Daily Dispatch

Friday Fit Five

Top 5 Perfect Traits of Non-Perfect People

By | Feb.19.16 | Balance, Daily Dispatch, Fit Five, Health

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When I see other lawyers trying to be perfect, I want to help them. More often than not, it’s a female lawyer who is also a mother, trying to be everything to everyone all the time. I want to stop and give her a pat on the back. Or maybe even a hug. This lawyer is clearly suffering from what I call, “I-Must-Be-Perfect.”

Fortunately, I do not suffer from this affliction. I am more of the, “Look, I’m Doing the Best I Can, So Back Off” type. But having grown up with much self-doubt, always feeling I needed to prove myself, I totally get it.

Perfectionism Can Make You Sick

Not only does perfectionism cause psychological stress that makes you unhappy as you strive to achieve the impossible, it is bad for your health. Some researchers have determined that the risks of perfectionism are as dangerous as those associated with smoking, and it can even cause irritable bowel disease (IBS), insomnia, heart disease and early death.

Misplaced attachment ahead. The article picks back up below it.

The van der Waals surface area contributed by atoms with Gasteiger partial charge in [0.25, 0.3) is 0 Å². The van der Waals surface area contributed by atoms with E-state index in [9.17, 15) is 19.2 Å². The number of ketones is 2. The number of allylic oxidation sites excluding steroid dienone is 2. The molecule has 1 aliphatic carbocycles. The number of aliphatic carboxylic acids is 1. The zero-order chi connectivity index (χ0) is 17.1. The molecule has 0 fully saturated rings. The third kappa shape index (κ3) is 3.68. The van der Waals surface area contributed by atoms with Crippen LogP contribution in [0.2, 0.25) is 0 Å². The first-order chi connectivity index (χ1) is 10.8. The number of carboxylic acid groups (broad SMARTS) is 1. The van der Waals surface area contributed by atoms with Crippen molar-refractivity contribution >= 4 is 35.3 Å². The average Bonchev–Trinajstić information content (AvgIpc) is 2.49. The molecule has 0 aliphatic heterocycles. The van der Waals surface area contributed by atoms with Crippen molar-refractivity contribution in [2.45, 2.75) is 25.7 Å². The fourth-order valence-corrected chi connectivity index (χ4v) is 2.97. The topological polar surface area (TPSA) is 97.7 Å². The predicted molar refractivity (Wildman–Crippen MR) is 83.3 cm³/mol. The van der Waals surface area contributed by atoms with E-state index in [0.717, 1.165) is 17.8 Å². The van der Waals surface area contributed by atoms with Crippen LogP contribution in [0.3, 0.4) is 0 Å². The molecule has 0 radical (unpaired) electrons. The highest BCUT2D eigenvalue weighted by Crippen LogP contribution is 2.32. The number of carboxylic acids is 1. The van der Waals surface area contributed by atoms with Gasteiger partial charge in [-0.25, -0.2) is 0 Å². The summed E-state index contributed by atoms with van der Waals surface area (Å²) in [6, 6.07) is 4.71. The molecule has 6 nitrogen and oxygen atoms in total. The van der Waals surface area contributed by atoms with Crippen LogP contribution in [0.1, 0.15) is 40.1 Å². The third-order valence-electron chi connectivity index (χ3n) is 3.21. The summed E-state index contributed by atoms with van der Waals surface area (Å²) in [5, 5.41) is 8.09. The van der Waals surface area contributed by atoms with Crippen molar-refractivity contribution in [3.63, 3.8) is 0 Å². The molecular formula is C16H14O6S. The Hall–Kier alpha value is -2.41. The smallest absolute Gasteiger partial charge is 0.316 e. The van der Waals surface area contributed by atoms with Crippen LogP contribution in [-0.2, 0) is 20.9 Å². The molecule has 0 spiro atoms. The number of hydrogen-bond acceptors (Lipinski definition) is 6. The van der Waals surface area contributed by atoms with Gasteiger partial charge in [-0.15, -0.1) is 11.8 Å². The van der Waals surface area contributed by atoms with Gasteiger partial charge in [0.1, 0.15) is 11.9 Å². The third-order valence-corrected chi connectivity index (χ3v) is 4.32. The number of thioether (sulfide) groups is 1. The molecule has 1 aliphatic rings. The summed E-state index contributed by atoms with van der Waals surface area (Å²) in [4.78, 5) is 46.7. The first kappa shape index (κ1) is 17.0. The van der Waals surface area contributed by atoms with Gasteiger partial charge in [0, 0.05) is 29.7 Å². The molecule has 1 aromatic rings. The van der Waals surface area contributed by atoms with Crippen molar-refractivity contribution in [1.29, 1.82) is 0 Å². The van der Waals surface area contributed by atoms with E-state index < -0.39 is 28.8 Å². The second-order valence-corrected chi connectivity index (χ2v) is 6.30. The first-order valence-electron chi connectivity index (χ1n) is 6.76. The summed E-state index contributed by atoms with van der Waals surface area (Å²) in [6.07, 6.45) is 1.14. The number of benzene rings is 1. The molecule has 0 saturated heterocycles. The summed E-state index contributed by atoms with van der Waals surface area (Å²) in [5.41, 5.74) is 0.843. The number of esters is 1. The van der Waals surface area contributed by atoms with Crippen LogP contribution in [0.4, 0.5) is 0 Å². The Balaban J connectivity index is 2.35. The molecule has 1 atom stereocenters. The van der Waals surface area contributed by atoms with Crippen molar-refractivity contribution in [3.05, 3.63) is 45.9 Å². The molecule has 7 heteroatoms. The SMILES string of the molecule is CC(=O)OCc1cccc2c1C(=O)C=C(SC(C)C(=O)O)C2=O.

While you may think perfectionism is a laudable trait, I’m here to tell you: It is not. If you are suffering from perfectionism, read on. Adopt these five “perfect” traits of non-perfect people and see how life gets better.

1. Give yourself a break. It’s common among overachiever types: We like to push ourselves. It feels so productive — until you’re exhausted, unhappy and severely stressed. So give yourself a break. You’re doing the best you can, right? So much anxiety is caused by focusing on what “should” be instead of what actually is. Get rid of “should” in your life. It sounds simple, but try to focus on what “is” and work with that. Be kind to yourself, like you would be to others. (And if you wouldn’t be kind to others, then start with them.)